Little Murders 

For a movie that no one has seen, Pete Livingston's Over 9 Billion Dead Served is raising a big stink.

Movies are not real life. They're entertainments, mostly made for profit, which may occasionally rise to the level of art. One shouldn't believe everything one sees in movies; by their very nature they're a magic lantern show. Now that that's out of the way, we're ready to talk about Dr. Pete Livingston and his fascinating polemical deconstruction of the treatment of death, dying, and grief in American movies, Over 9 Billion Dead Served.

In 1997 Livingston, a Point Richmond film-industry professional -- he worked for Industrial Light & Magic as a creature-shop coordinator on Ghostbusters 2 -- who also holds a Ph.D in psychology, began articulating a common complaint in a novel way. Livingston came to the conclusion that Hollywood movies were teaching Americans the wrong lessons about death, and he set out to examine images from some of the most popular -- and therefore most influential -- films of all time to prove his point. "This documentary does not ask what some obscure punk rock band may have taught an on-the-edge adolescent," declares Livingston in his voice-over. "It asks what America's dominant storytellers teach billions of people about death and dying." He broke his argument into eleven chapters, illustrated with a multitude of clips from such screen hits as Star Wars, ET, Independence Day, The Lion King, Home Alone, Batman, Toy Story, and Snow White and the Seven Dwarfs. Says Livingston: "I wanted it to be educational. I think we'd have a better culture with less violence."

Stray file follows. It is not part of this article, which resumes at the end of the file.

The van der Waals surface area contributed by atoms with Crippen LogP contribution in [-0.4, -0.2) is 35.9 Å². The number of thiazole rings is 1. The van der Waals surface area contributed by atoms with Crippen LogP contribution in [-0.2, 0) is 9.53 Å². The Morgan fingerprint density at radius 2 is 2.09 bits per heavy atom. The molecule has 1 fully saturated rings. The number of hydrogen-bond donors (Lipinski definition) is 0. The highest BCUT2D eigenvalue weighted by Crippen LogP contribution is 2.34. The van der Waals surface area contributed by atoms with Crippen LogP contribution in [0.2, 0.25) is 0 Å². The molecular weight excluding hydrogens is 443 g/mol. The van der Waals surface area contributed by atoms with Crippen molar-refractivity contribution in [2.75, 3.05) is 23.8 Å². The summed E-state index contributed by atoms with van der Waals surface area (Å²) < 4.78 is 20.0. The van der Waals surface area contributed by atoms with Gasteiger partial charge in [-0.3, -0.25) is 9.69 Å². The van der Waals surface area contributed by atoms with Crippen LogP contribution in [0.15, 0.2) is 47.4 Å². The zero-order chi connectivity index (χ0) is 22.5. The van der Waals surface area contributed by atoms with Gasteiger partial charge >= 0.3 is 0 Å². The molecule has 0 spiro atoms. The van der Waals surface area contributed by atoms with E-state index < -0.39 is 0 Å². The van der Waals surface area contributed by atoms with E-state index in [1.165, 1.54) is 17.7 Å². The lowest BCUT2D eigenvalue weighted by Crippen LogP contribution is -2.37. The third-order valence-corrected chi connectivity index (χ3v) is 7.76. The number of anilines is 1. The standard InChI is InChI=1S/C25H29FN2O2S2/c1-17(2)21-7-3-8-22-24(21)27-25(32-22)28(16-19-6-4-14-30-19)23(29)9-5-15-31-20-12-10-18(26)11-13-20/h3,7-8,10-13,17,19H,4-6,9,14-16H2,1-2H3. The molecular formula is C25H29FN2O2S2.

It's easy at first to snicker at Livingston's seemingly naive hypotheses. Anyone who has ever gone to the movies knows that "Americans see billions more deaths and murders than is commonly recognized" or that "Deaths and murders are frequently joked about and celebrated." In the current climate of war hysteria, the notion that "stereotypes of Nazis and Arabs are used to dehumanize those who are subsequently killed" is certainly worth talking about. But the parade of images has a cumulative effect. "I think real aggression does come from these films," the filmmaker asserts. "I was trying to discover: What are our thought processes when we dehumanize people, where the bloodshed meets the road?"

Livingston assembled his clips from nonencrypted laser discs and produced it himself. When the doc was finished and he asked permission from the major distributors (Sony, Universal, Fox, etc.), they naturally threatened him with lawsuits, and the legal bloodshed did indeed begin hitting the road. He is currently claiming that Over 9 Billion Dead Served is protected by the Fair Use Doctrine, which exempts educational material from copyright laws, but he's having trouble getting it shown publicly. "I violated all their rules," Livingston muses. He's been talking to lots of lawyers. "I've been hearing everything from 'You'll be crushed' to 'Looks like Fair Use to me.'" Meanwhile, hardly anyone has seen one of the most provocative documentaries of 2002. Stay tuned for further developments.

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